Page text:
Did I say sports competition? Today, we certainly associate the Games with athletic activities, ranging from golf to synchronized swimming! However, to capture the complete essence of the Ancient Olympic Games, Pierre de Coubertin originally also included competitions in the arts. Considered an integral part of the Olympic movement, art competitions were part of the Olympic Games from 1912 until 1948. Initially, art competitions were grouped into five broad categories, including architecture, literature, music, painting, and sculpture. Various subcategories were added and eliminated over time, and in all, the IOC awarded 146 medals. Judges were not required to award first, second, or third places for every category, and participants were allowed multiple submissions. Denmark’s Josef Petersen won second prize three times in literature, and Alex Diggelmann of Switzerland won silver and bronze in 1948. Under the pseudonyms Georges Hohrod and Martin Eschbach, de Coubertin also participated and won the gold medal in the literature category at the 1912 Summer Olympics. The Finish author Aale Tynni was the only woman gold medalist when she took the top prize in 1948 with her lyric work Laurel of Hellas. And here is one more for your local quiz evening at the pub; only two individuals, Walter W. Winans and Alfréd Hajós, won medals in both athletic and art competitions!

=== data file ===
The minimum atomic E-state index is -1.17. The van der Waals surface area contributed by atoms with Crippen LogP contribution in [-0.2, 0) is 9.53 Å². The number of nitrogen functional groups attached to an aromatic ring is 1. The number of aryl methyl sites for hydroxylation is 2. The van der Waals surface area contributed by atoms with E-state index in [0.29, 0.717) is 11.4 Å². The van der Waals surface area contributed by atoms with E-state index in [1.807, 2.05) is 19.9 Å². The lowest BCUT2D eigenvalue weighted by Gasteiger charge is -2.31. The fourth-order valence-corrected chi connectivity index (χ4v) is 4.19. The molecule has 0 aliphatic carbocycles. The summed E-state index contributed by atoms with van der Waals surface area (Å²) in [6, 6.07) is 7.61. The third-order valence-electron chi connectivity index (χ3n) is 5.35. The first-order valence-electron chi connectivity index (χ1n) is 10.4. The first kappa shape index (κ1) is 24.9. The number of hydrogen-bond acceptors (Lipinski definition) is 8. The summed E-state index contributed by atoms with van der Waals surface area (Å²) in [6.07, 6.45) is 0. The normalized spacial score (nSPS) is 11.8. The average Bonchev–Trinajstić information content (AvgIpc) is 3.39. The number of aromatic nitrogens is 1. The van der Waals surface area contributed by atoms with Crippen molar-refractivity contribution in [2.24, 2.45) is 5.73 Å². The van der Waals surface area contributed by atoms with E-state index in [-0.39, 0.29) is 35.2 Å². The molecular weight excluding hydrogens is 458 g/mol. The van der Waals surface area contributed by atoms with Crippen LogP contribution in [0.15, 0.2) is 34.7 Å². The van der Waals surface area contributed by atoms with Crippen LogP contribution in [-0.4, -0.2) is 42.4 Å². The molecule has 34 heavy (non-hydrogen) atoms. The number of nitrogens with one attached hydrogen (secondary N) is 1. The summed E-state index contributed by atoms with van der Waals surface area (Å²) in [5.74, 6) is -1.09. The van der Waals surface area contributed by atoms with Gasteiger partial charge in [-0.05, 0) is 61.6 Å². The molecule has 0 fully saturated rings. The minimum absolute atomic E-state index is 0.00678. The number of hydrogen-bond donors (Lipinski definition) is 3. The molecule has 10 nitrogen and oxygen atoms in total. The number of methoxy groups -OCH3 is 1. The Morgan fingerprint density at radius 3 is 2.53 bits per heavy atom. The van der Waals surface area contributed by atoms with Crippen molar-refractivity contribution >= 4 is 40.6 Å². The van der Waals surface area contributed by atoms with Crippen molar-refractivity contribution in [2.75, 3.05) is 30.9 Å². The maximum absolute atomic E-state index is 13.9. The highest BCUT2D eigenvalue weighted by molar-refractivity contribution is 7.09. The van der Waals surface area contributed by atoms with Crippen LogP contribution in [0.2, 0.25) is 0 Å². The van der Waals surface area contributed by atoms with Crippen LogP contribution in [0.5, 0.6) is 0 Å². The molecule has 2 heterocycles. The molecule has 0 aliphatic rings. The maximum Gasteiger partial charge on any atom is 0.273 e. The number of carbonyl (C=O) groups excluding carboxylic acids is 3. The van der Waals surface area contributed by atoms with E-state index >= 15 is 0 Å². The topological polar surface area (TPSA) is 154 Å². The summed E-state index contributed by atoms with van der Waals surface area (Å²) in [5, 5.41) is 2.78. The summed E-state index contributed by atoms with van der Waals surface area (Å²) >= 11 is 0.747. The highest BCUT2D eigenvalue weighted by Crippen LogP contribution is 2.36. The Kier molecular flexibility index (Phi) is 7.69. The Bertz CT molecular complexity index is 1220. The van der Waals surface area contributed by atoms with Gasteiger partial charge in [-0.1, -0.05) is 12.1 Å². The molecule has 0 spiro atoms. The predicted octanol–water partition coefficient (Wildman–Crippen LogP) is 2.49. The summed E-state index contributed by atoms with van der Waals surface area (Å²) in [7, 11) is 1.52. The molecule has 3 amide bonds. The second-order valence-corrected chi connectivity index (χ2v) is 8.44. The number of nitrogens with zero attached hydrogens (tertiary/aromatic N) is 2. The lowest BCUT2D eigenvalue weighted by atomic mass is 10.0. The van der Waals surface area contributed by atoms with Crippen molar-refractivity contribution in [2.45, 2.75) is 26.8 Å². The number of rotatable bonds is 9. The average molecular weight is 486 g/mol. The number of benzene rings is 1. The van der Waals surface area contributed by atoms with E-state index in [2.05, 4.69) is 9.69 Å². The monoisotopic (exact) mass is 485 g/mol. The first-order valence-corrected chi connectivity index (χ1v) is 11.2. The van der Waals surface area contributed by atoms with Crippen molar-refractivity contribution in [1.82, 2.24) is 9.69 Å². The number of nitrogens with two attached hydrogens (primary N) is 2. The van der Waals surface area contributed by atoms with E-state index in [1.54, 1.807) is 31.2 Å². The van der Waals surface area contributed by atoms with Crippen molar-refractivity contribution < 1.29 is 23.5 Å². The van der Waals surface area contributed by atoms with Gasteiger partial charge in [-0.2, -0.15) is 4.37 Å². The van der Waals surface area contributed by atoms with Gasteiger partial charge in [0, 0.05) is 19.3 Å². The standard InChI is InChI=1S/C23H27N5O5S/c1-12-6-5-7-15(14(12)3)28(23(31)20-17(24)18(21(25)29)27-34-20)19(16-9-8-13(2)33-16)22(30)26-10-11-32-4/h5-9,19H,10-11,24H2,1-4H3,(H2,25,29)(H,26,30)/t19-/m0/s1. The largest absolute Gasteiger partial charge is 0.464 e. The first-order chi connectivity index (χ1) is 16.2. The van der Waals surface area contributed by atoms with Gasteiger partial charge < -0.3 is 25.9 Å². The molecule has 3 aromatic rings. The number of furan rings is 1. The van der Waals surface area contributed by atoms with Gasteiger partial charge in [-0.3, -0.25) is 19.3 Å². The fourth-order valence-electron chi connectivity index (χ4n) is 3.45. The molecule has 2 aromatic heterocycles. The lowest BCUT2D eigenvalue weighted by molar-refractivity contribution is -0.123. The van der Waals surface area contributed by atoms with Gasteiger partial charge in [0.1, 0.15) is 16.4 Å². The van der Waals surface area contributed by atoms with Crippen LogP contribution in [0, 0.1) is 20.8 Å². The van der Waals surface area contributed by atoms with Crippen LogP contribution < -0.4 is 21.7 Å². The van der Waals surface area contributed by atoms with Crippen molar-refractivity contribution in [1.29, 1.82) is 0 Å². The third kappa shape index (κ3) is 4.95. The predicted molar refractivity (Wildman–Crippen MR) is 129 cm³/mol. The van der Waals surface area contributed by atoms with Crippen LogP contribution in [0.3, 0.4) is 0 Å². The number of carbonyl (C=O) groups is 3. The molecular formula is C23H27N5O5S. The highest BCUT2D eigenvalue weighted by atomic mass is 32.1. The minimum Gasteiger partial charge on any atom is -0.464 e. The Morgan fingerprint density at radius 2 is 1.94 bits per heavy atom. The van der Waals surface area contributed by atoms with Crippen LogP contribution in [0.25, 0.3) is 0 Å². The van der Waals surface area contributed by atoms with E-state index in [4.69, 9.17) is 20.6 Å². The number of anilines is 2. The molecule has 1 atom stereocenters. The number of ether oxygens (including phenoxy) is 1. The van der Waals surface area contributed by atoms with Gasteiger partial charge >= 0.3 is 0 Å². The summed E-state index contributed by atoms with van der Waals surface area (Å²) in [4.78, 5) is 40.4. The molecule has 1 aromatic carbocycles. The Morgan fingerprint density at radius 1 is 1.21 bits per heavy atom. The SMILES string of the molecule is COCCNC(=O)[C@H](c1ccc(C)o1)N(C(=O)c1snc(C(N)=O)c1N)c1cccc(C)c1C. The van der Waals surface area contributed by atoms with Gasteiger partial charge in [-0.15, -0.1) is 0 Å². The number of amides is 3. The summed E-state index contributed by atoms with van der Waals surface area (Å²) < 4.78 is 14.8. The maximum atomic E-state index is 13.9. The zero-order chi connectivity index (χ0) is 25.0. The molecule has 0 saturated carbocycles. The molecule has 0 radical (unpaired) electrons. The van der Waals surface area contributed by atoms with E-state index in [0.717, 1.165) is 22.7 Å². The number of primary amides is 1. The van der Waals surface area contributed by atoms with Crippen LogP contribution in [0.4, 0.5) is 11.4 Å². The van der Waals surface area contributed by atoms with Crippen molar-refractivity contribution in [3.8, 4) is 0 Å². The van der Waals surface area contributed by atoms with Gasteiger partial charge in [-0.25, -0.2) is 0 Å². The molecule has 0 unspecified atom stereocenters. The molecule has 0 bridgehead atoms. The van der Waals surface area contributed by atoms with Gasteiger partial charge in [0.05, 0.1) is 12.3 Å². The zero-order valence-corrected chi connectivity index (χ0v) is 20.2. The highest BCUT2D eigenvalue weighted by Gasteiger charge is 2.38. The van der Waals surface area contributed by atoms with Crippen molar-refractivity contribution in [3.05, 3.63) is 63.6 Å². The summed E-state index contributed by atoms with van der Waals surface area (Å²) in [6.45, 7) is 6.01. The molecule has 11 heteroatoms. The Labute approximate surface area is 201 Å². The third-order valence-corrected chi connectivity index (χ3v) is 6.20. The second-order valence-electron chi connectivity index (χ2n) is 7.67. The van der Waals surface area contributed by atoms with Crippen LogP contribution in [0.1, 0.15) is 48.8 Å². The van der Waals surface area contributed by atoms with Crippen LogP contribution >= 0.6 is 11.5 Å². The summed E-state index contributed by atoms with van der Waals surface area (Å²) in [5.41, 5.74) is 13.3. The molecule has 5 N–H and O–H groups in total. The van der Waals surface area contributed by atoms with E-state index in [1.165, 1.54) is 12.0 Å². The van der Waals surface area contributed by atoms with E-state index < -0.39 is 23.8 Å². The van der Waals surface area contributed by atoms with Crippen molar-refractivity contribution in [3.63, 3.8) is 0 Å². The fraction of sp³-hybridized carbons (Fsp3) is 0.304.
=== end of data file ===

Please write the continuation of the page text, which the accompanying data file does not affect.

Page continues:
In terms of music, subcategories encompassed mixed music, compositions for orchestra, solo and chorus compositions, instrument and chamber works, and vocal compositions. Riccardo Barthelemy of Italy won gold with his Triumphal March in the 1912 Stockholm Olympics mixed music category, as did Georges Monier of Belgium in 1920 Antwerp. One of the most notable composers to attain Olympic glory was the Czech composer and violinist Josef Suk. A student and son in law of Antonín Dvořák, Suk made his international reputation as a composer of instrumental music. As one of the leading composers of Czech Modernism, he was well respected by Gustav Mahler and Alban Berg. And towards the end of his professional musical career he submitted his Into a New Life to the International Olympic Committee organizing the 1932 Los Angeles Games. The judges were convinced and awarded him the silver medal. Since neither the gold nor bronze medal was awarded that year, Suk took the top honors!
Art competitions at the Olympic Games ceased after the 1948 games because only amateurs were supposedly allowed to participate. However, artists had been permitted to sell their submissions during the course of the Games since 1928, and this was deemed to violate the Olympic spirit. As we all now, professional lobbying eventually allowed professional athletes to participate but art competitions never returned. Maybe it’s time to reinstate these events, what do you think? That is, if you get bored watching synchronized swimming or beach volleyball!
Josef Suk: Into a New Life